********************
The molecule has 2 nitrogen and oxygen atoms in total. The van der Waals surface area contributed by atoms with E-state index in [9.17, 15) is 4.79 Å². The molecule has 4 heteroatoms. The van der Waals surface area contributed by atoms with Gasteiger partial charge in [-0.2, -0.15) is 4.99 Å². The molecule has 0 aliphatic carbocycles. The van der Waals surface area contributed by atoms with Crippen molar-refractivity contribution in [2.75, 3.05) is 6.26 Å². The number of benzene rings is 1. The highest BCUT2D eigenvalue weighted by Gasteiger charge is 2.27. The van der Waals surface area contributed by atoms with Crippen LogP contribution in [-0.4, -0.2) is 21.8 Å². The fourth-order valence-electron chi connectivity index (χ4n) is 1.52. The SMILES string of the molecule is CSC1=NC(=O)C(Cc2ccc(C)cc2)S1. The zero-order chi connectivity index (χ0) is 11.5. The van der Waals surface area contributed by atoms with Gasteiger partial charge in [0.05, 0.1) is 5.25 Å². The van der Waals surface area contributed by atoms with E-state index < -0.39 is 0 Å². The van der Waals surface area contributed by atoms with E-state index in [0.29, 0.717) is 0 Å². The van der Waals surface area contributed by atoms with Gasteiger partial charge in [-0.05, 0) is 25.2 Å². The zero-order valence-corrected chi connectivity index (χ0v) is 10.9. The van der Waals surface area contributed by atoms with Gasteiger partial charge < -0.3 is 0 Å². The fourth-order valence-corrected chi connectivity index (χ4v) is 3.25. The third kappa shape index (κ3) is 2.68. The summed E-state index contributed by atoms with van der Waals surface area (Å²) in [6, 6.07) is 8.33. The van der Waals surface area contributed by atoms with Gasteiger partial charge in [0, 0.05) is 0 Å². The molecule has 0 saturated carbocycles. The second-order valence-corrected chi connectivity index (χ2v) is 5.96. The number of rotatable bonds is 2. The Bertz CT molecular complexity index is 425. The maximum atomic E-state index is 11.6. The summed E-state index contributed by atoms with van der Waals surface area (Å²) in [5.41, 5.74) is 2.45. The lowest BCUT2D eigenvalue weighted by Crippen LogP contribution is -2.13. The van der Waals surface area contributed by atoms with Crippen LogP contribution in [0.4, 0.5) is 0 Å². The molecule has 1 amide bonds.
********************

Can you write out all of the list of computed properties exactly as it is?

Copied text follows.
The molecule has 2 nitrogen and oxygen atoms in total. The van der Waals surface area contributed by atoms with E-state index in [9.17, 15) is 4.79 Å². The molecule has 4 heteroatoms. The van der Waals surface area contributed by atoms with Gasteiger partial charge in [-0.2, -0.15) is 4.99 Å². The molecule has 0 aliphatic carbocycles. The van der Waals surface area contributed by atoms with Crippen molar-refractivity contribution in [2.75, 3.05) is 6.26 Å². The number of benzene rings is 1. The highest BCUT2D eigenvalue weighted by Gasteiger charge is 2.27. The van der Waals surface area contributed by atoms with Crippen LogP contribution in [-0.4, -0.2) is 21.8 Å². The fourth-order valence-electron chi connectivity index (χ4n) is 1.52. The SMILES string of the molecule is CSC1=NC(=O)C(Cc2ccc(C)cc2)S1. The zero-order chi connectivity index (χ0) is 11.5. The van der Waals surface area contributed by atoms with Gasteiger partial charge in [0.05, 0.1) is 5.25 Å². The van der Waals surface area contributed by atoms with E-state index < -0.39 is 0 Å². The van der Waals surface area contributed by atoms with E-state index in [0.29, 0.717) is 0 Å². The van der Waals surface area contributed by atoms with Gasteiger partial charge in [-0.05, 0) is 25.2 Å². The zero-order valence-corrected chi connectivity index (χ0v) is 10.9. The van der Waals surface area contributed by atoms with Gasteiger partial charge < -0.3 is 0 Å². The fourth-order valence-corrected chi connectivity index (χ4v) is 3.25. The third kappa shape index (κ3) is 2.68. The summed E-state index contributed by atoms with van der Waals surface area (Å²) in [6, 6.07) is 8.33. The van der Waals surface area contributed by atoms with Gasteiger partial charge in [0, 0.05) is 0 Å². The molecule has 0 saturated carbocycles. The second-order valence-corrected chi connectivity index (χ2v) is 5.96. The number of rotatable bonds is 2. The Bertz CT molecular complexity index is 425. The maximum atomic E-state index is 11.6. The summed E-state index contributed by atoms with van der Waals surface area (Å²) in [5.41, 5.74) is 2.45. The lowest BCUT2D eigenvalue weighted by Crippen LogP contribution is -2.13. The van der Waals surface area contributed by atoms with Crippen LogP contribution in [0.4, 0.5) is 0 Å². The molecule has 1 amide bonds.